These thoughts led him to one question: “What happens when we don’t create?” He shares, “I was lucky enough to be raised in an environment that fostered and nurtured my creativity, but a lot of people weren’t. I wonder how many Mozarts and Einsteins and Steve Jobs are out there who will never put their brush to the canvas and create…simply because they weren’t awake to the reality that they were created to create.” Thomas wanted to help kids who didn’t have access to the same resources he’d had as a child.
With that compelling goal, Thomas took a full-time job with an organization called Triple Threat Mentoring, a nonprofit that brings members of the community together to make a difference in the lives of under-resourced kids. In the spring of 2016, Thomas, his wife and their two children moved across the country to build The Studio with Triple Threat in their Santa Ana, California, location.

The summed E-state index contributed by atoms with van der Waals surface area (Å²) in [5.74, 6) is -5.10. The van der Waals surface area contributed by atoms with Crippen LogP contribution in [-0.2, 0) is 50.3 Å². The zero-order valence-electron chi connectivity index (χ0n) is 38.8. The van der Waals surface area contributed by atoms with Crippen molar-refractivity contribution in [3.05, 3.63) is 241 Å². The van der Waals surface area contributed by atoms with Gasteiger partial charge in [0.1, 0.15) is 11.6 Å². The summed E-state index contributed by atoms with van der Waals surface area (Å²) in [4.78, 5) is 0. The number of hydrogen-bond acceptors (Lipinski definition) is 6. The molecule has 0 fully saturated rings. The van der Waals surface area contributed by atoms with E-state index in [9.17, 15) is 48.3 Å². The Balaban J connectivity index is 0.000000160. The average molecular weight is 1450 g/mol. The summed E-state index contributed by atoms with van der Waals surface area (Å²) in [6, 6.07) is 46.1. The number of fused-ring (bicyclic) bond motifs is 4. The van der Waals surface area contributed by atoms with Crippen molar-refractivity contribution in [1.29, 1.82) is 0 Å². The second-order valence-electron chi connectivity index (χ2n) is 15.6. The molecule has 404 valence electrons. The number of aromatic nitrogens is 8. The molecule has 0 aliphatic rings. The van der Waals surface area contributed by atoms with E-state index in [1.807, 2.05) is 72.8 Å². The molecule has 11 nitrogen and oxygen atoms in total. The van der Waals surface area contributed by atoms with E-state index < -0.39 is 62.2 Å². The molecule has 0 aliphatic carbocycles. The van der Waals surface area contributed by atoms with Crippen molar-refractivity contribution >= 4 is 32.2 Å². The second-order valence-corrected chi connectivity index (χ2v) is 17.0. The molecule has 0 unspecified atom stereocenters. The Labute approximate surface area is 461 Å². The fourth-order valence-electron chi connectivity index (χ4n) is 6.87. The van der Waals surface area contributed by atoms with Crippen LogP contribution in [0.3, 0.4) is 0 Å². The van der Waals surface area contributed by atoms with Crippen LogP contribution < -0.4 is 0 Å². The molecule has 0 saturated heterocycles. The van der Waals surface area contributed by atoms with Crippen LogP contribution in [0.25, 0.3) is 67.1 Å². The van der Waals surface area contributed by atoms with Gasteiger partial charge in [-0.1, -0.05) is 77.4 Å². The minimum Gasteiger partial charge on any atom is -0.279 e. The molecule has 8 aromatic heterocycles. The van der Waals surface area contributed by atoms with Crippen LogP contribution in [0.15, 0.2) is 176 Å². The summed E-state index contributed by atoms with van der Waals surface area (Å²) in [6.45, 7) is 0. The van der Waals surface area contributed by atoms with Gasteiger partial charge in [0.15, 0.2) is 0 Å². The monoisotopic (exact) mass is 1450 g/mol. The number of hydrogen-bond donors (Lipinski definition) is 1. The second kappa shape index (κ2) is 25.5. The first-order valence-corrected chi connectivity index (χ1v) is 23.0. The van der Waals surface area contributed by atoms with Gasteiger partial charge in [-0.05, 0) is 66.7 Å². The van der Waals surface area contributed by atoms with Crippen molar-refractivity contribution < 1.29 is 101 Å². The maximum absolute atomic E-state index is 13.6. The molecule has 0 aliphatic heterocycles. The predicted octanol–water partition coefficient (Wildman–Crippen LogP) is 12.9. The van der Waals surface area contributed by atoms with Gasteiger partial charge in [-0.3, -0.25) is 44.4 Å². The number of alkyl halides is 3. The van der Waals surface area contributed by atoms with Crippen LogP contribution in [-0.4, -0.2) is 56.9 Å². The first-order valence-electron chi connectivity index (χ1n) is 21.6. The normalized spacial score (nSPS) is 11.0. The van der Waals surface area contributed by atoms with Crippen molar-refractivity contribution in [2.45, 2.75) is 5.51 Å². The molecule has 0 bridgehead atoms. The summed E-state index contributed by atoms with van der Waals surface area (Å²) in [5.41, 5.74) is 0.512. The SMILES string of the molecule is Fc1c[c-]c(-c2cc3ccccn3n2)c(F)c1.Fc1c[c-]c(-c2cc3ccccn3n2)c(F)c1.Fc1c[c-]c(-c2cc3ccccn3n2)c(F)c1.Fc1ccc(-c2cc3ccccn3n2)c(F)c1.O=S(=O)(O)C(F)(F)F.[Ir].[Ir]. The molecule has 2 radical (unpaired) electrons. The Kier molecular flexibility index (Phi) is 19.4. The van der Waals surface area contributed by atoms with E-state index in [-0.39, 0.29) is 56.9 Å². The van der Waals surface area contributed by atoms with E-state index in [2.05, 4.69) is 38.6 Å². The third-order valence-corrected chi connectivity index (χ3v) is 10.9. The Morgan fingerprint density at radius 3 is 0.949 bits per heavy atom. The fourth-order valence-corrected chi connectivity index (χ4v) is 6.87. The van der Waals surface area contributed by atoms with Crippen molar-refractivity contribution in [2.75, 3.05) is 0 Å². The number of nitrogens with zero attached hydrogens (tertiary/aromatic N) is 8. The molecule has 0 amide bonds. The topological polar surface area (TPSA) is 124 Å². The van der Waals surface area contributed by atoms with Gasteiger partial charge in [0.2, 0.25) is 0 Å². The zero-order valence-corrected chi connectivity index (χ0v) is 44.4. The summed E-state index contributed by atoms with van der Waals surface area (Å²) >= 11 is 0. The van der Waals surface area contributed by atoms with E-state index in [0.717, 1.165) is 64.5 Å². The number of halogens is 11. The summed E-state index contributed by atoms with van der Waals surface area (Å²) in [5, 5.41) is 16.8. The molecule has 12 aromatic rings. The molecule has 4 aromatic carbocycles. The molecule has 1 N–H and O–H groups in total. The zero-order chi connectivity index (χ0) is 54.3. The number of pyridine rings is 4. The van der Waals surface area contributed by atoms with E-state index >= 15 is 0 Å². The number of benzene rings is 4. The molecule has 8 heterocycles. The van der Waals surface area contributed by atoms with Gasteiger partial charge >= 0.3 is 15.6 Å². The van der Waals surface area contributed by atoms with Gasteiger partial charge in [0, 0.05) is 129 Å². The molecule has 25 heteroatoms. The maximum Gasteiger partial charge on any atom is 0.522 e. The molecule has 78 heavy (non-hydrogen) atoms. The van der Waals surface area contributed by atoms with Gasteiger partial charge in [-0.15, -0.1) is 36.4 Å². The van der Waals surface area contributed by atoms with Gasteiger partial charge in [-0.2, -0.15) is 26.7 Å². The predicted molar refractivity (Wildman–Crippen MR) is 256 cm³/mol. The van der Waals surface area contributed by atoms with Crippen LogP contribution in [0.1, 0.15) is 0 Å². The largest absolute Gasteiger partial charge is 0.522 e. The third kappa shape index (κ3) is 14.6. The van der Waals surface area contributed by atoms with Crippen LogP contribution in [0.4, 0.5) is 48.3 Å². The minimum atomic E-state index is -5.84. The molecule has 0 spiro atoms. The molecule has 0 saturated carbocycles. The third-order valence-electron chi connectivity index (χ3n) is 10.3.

“Our goal with The Studio is threefold: Inspire. Create. Share,” he says. “We want to inspire imagination in under-resourced communities, connect them with tools that allow them to create, and then provide them a platform to share their creativity.”
In The Studio, Thomas plans to give kids tools (a recording studio, photography center and design space) plus a platform (a place to perform, a media stream and other audiences), in addition to access to the instructors they’ll need.
Thomas feels his whole life has led to this moment, although it’s completely different from the one he’d anticipated when he started his artistic journey.
Triple Threat Mentoring is faith-led but not faith-based, which is new for a man who’s worked in full-time ministry for 17 years. But this is where he was meant to be. “In a lot of ways, I see it as an evolution of my ministry,” he says. “At the deep core of it, we’re all made to create something.” He’s just there to help the next generation tap into that creativity — and then send them on their way.